This project was funded to build upon previous UKWIR research into customer behavior and demand. The research objective was to better understand how attitudes and behaviors and household water use are related, and whether customer behavior could be incorporated into demand forecasts. The research was conducted through an in-depth survey to approximately 1,000 UK residents, followed by metered household end-use using micro-component logging at 62 residences. The study found that stated customer attitudes could be categorized into five behavioral typologies from “disengaged” to “conscious consumers,” but that these typologies were not well correlated with metered consumption data. This finding is in line with published literature that self-reported attitudes and behaviors do not appear to be strongly related to household water use.
Using the survey and consumption data, the authors were able to explain about 50% of the variation in household demand using household factors including occupancy, property type, garden size, dishwasher ownership, etc. Predictive models were able to explain up to an additional 30% of the variation through frequency of use information from the micro-component measurements, but that the models were potentially over-fitted.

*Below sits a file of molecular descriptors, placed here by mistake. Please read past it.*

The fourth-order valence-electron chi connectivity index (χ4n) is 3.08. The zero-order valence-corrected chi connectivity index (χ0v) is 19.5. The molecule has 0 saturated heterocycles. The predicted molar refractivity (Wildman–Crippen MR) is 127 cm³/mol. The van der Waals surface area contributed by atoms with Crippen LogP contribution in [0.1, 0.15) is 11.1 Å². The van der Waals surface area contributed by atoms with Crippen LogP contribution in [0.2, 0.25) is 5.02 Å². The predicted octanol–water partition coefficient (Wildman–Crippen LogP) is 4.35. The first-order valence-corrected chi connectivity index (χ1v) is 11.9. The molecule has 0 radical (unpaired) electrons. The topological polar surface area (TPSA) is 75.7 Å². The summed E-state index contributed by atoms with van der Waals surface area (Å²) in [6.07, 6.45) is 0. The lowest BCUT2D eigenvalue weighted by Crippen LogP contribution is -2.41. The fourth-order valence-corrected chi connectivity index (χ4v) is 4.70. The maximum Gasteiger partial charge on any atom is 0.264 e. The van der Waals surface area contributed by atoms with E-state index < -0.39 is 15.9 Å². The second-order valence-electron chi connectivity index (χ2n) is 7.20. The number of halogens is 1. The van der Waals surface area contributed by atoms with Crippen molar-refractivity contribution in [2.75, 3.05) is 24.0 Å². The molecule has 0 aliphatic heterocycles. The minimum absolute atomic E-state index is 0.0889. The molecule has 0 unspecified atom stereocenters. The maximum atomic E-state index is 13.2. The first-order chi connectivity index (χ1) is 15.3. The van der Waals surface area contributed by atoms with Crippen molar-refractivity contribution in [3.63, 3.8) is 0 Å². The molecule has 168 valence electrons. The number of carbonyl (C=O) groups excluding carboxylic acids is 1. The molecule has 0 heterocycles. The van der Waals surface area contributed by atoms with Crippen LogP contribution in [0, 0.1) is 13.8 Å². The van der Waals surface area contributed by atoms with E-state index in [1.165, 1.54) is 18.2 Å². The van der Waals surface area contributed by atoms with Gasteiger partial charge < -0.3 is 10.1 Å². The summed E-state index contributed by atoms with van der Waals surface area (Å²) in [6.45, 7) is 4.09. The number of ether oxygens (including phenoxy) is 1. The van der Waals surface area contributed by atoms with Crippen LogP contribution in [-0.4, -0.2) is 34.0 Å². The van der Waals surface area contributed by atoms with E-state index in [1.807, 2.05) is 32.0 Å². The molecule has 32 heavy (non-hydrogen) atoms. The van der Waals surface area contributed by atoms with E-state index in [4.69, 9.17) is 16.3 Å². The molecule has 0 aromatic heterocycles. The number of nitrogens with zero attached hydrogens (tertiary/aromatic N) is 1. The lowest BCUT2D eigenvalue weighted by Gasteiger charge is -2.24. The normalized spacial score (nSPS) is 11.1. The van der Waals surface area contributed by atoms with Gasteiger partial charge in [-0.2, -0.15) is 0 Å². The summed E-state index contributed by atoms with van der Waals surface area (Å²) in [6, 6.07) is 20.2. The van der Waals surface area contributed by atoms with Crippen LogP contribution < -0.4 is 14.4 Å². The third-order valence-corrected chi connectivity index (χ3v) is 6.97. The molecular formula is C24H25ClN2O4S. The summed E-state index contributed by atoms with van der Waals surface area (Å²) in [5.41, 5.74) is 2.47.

Further analysis of the consumption data at the sub-daily level showed that three different patterns of water use through the day could be defined by the time of the morning peak use: “early risers,” “late risers,” and “transitionals.” The three groups could be used to explain different levels of household or personal use, as long as hourly customer use data is available. This report includes a framework for including behavioral factors in demand forecasts. Published in 2016.
The Appendices are posted below, under Project Papers.